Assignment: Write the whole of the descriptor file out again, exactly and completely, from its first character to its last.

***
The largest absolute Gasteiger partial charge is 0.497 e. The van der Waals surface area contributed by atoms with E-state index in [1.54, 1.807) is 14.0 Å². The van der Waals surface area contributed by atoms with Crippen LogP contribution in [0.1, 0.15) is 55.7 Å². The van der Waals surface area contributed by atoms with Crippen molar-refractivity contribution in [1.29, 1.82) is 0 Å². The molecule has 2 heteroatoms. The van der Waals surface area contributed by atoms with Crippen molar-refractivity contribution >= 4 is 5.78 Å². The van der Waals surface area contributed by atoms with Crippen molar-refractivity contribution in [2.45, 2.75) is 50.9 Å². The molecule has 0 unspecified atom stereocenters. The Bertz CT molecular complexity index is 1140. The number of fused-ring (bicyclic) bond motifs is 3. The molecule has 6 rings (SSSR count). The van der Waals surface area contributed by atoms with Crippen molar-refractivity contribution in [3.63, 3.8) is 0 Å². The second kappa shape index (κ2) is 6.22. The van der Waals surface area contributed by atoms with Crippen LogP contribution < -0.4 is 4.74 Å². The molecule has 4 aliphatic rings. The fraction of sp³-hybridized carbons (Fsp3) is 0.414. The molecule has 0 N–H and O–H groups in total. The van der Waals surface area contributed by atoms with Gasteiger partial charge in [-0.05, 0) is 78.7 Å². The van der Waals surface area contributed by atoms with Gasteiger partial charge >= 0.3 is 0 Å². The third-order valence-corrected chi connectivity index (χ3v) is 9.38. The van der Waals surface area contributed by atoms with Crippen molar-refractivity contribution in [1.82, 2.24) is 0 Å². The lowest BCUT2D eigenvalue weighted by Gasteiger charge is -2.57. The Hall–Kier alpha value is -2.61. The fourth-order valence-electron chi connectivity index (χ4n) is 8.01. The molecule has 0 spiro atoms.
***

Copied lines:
The largest absolute Gasteiger partial charge is 0.497 e. The van der Waals surface area contributed by atoms with E-state index in [1.54, 1.807) is 14.0 Å². The van der Waals surface area contributed by atoms with Crippen LogP contribution in [0.1, 0.15) is 55.7 Å². The van der Waals surface area contributed by atoms with Crippen molar-refractivity contribution in [1.29, 1.82) is 0 Å². The molecule has 2 heteroatoms. The van der Waals surface area contributed by atoms with Crippen molar-refractivity contribution >= 4 is 5.78 Å². The van der Waals surface area contributed by atoms with Crippen molar-refractivity contribution in [2.45, 2.75) is 50.9 Å². The molecule has 0 unspecified atom stereocenters. The Bertz CT molecular complexity index is 1140. The number of fused-ring (bicyclic) bond motifs is 3. The molecule has 6 rings (SSSR count). The van der Waals surface area contributed by atoms with Crippen molar-refractivity contribution in [3.63, 3.8) is 0 Å². The second kappa shape index (κ2) is 6.22. The van der Waals surface area contributed by atoms with Crippen LogP contribution < -0.4 is 4.74 Å². The molecule has 4 aliphatic rings. The fraction of sp³-hybridized carbons (Fsp3) is 0.414. The molecule has 0 N–H and O–H groups in total. The van der Waals surface area contributed by atoms with Gasteiger partial charge in [-0.05, 0) is 78.7 Å². The van der Waals surface area contributed by atoms with Gasteiger partial charge >= 0.3 is 0 Å². The third-order valence-corrected chi connectivity index (χ3v) is 9.38. The van der Waals surface area contributed by atoms with Crippen molar-refractivity contribution in [1.82, 2.24) is 0 Å². The lowest BCUT2D eigenvalue weighted by Gasteiger charge is -2.57. The Hall–Kier alpha value is -2.61. The fourth-order valence-electron chi connectivity index (χ4n) is 8.01. The molecule has 0 spiro atoms.